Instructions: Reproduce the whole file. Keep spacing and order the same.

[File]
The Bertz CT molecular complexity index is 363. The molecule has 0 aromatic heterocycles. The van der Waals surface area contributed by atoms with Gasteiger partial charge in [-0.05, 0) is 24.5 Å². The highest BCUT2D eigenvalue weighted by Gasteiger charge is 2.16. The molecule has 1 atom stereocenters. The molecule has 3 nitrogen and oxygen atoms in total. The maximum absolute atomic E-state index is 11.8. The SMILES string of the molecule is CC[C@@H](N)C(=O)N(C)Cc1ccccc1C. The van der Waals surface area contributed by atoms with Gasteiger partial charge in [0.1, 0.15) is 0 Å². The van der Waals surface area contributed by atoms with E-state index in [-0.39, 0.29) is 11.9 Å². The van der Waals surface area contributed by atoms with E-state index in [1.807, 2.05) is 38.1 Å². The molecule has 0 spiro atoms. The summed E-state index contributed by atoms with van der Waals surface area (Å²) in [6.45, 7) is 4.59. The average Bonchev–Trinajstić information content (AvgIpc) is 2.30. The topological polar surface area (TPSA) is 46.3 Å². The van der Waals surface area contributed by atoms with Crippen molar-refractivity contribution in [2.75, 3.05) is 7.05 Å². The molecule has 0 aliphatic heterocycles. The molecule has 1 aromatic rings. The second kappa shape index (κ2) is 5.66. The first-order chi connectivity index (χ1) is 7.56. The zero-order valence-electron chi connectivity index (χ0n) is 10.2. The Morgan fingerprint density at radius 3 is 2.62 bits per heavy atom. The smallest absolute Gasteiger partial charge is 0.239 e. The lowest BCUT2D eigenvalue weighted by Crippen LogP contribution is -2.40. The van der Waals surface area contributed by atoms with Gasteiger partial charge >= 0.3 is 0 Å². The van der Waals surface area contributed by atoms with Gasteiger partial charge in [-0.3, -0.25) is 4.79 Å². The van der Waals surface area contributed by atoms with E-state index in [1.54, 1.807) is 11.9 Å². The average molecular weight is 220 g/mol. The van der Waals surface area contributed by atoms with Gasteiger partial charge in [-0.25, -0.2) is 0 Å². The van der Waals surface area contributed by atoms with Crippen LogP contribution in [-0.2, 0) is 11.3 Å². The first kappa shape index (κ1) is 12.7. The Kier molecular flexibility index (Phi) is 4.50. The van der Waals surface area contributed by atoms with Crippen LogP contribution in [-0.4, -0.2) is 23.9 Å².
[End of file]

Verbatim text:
The Bertz CT molecular complexity index is 363. The molecule has 0 aromatic heterocycles. The van der Waals surface area contributed by atoms with Gasteiger partial charge in [-0.05, 0) is 24.5 Å². The highest BCUT2D eigenvalue weighted by Gasteiger charge is 2.16. The molecule has 1 atom stereocenters. The molecule has 3 nitrogen and oxygen atoms in total. The maximum absolute atomic E-state index is 11.8. The SMILES string of the molecule is CC[C@@H](N)C(=O)N(C)Cc1ccccc1C. The van der Waals surface area contributed by atoms with Gasteiger partial charge in [0.1, 0.15) is 0 Å². The van der Waals surface area contributed by atoms with E-state index in [-0.39, 0.29) is 11.9 Å². The van der Waals surface area contributed by atoms with E-state index in [1.807, 2.05) is 38.1 Å². The molecule has 0 spiro atoms. The summed E-state index contributed by atoms with van der Waals surface area (Å²) in [6.45, 7) is 4.59. The average Bonchev–Trinajstić information content (AvgIpc) is 2.30. The topological polar surface area (TPSA) is 46.3 Å². The van der Waals surface area contributed by atoms with Crippen molar-refractivity contribution in [2.75, 3.05) is 7.05 Å². The molecule has 0 aliphatic heterocycles. The molecule has 1 aromatic rings. The second kappa shape index (κ2) is 5.66. The first-order chi connectivity index (χ1) is 7.56. The zero-order valence-electron chi connectivity index (χ0n) is 10.2. The Morgan fingerprint density at radius 3 is 2.62 bits per heavy atom. The smallest absolute Gasteiger partial charge is 0.239 e. The lowest BCUT2D eigenvalue weighted by Crippen LogP contribution is -2.40. The van der Waals surface area contributed by atoms with Gasteiger partial charge >= 0.3 is 0 Å². The van der Waals surface area contributed by atoms with Gasteiger partial charge in [-0.3, -0.25) is 4.79 Å². The van der Waals surface area contributed by atoms with E-state index in [1.54, 1.807) is 11.9 Å². The average molecular weight is 220 g/mol. The van der Waals surface area contributed by atoms with Gasteiger partial charge in [-0.25, -0.2) is 0 Å². The van der Waals surface area contributed by atoms with Crippen LogP contribution in [-0.2, 0) is 11.3 Å². The first kappa shape index (κ1) is 12.7. The Kier molecular flexibility index (Phi) is 4.50. The van der Waals surface area contributed by atoms with Crippen LogP contribution in [-0.4, -0.2) is 23.9 Å².